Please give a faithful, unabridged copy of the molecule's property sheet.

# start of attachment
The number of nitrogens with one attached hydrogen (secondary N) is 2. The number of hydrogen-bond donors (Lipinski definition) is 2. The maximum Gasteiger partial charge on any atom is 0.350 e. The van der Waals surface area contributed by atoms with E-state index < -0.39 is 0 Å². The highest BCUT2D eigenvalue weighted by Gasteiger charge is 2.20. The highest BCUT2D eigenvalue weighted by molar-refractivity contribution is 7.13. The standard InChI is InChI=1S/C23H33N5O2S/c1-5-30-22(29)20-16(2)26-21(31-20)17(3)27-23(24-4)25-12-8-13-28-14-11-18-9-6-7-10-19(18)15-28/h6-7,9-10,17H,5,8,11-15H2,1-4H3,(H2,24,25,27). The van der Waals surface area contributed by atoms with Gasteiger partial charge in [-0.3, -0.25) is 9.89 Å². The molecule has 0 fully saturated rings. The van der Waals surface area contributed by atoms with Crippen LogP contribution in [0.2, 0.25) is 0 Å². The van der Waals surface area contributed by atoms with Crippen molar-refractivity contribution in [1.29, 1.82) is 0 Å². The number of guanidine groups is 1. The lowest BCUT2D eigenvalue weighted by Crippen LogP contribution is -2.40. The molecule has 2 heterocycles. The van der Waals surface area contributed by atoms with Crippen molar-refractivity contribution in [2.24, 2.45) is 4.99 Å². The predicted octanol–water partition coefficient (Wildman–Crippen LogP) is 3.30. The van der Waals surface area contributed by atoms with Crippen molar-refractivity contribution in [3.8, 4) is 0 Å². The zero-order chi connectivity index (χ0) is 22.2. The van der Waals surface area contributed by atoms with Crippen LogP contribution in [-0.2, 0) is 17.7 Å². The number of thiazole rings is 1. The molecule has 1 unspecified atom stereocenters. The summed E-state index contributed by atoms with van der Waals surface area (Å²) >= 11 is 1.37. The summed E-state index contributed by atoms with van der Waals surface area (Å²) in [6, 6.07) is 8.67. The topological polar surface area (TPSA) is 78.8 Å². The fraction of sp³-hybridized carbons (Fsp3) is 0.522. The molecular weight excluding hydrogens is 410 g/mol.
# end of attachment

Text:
The number of nitrogens with one attached hydrogen (secondary N) is 2. The number of hydrogen-bond donors (Lipinski definition) is 2. The maximum Gasteiger partial charge on any atom is 0.350 e. The van der Waals surface area contributed by atoms with E-state index < -0.39 is 0 Å². The highest BCUT2D eigenvalue weighted by Gasteiger charge is 2.20. The highest BCUT2D eigenvalue weighted by molar-refractivity contribution is 7.13. The standard InChI is InChI=1S/C23H33N5O2S/c1-5-30-22(29)20-16(2)26-21(31-20)17(3)27-23(24-4)25-12-8-13-28-14-11-18-9-6-7-10-19(18)15-28/h6-7,9-10,17H,5,8,11-15H2,1-4H3,(H2,24,25,27). The van der Waals surface area contributed by atoms with Gasteiger partial charge in [-0.3, -0.25) is 9.89 Å². The molecule has 0 fully saturated rings. The van der Waals surface area contributed by atoms with Crippen LogP contribution in [0.2, 0.25) is 0 Å². The van der Waals surface area contributed by atoms with Crippen molar-refractivity contribution in [1.29, 1.82) is 0 Å². The number of guanidine groups is 1. The lowest BCUT2D eigenvalue weighted by Crippen LogP contribution is -2.40. The molecule has 2 heterocycles. The van der Waals surface area contributed by atoms with Crippen molar-refractivity contribution in [2.24, 2.45) is 4.99 Å². The predicted octanol–water partition coefficient (Wildman–Crippen LogP) is 3.30. The van der Waals surface area contributed by atoms with Crippen molar-refractivity contribution in [3.8, 4) is 0 Å². The zero-order chi connectivity index (χ0) is 22.2. The van der Waals surface area contributed by atoms with Crippen LogP contribution in [-0.2, 0) is 17.7 Å². The number of thiazole rings is 1. The molecule has 1 unspecified atom stereocenters. The summed E-state index contributed by atoms with van der Waals surface area (Å²) >= 11 is 1.37. The summed E-state index contributed by atoms with van der Waals surface area (Å²) in [6, 6.07) is 8.67. The topological polar surface area (TPSA) is 78.8 Å². The fraction of sp³-hybridized carbons (Fsp3) is 0.522. The molecular weight excluding hydrogens is 410 g/mol.